I was just wondering:
If I want to record home movies that looked like, lets just say I was watching LoTR on DVD, could it be done with high end consumer cameras less than $8000? Or is it a camera/lighting technique? I see some deleted scenes/ incomplete scene footage that looks really bad. Is it some type of filter or software effect?
I was just wondering, don't bother asking: "You want to spend $8000 to record home movies!?!?"
Just to add what type of cameras/film do big blockbuster films use?
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Movies are still mostly done with 35MM movie film. Even with that, they shoot ten times more film than they ever use. They also have 20 or more people on the set, each one doing something important to see that every second of film is the best it can be. Some of the outakes you see are from digital video cameras that are used for preview for the director. The real question is can you do as good as a professional film crew? Well, with a good digital video camera you can come close. Some of the higher end 'amateur' cameras in the $3000US range do a remarkable job. But you need very good lighting, smooth camera operation and a lot of practice. This is along with excellent editing, correction and post processing. Check your local college for film making courses if you really want to learn more. If you live in a large city, and you have lots of money, you can rent a Panavision camera that the film makers use. Check the net for movie equipment rentals.
We've used Sony DSR-500s to good use, but they're not quite in the $8000 range. With the big anamorphic CCDs they allow for you to crop the image if needed and not really lose much quality (similar to a pan-and-scan method). The wierd thing about 35mm is that you still have to capture it over to digital to master it anyway which is another very expensive toy. Granted that source into DV AVI makes for some very nice footage to work with. The thing is if you're a good cinematographer you'll be able to make do with a prosumer digital camcorder and make it look wonderful. Someone like Asakazu Nakai or Gunnar Fischer could probably take my little TRV25 camcorder and shoot beautiful footage that doesn't need to be cropped or adjusted. My rule has always been that to shoot great film it's 80% skill and 20% equipment.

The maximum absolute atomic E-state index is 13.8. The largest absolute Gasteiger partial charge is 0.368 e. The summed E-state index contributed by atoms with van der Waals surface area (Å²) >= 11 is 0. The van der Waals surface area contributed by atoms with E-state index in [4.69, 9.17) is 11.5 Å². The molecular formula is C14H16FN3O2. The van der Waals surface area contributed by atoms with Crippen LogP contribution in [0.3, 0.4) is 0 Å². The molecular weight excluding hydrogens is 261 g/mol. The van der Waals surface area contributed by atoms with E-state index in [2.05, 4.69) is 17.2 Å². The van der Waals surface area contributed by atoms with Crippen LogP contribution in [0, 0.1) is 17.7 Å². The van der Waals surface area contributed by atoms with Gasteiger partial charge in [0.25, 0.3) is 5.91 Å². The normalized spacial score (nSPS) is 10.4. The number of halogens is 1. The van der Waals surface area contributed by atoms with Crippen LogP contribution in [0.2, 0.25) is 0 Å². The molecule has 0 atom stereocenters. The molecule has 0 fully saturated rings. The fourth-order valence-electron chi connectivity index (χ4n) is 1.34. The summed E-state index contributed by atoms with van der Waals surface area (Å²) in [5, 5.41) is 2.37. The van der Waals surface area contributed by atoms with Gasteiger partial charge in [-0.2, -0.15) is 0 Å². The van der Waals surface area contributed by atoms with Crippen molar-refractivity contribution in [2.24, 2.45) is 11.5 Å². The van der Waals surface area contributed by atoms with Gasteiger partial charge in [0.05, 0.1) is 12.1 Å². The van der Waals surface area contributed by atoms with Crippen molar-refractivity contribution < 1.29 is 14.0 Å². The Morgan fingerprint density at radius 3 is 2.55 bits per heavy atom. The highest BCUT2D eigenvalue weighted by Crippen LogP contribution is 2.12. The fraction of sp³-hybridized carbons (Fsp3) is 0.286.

....on a second thought I'd have to say there are some technical limitations that cannot be overcome with the talent/skill only.
Everyone knows that and no reson to waste time to dispute it.
Let me rephrase the question or add to it: What is to be expected from a 690k miniDV under brodcast conditions (televised) vs 1Meg and higher (1.5Meg) single chipper. Pro, semi-pro grade, as we know it, has better coverage but the info on the most confusing subject like: what output in terms of quality can be achived from miniDV "consumer grade" 500-1400 bucks range is scarce. Which cams deliver and which do not? It's not exactly as simple as watching the picture on a TV screen.
I doubt that many will opt for 3 to 8k cam to use it once or twice. But there is huge number of miniDV cam owners that would like to know more about this.
I think most of the quality of the MiniDV consumer camcorders is in the optics. As long as you're going with a brand that has good glass you should see pretty good picture quality. Low-light filming would be another factor to consider. I've only got experience with my Sony and I get really good footage from it in most lighting conditions.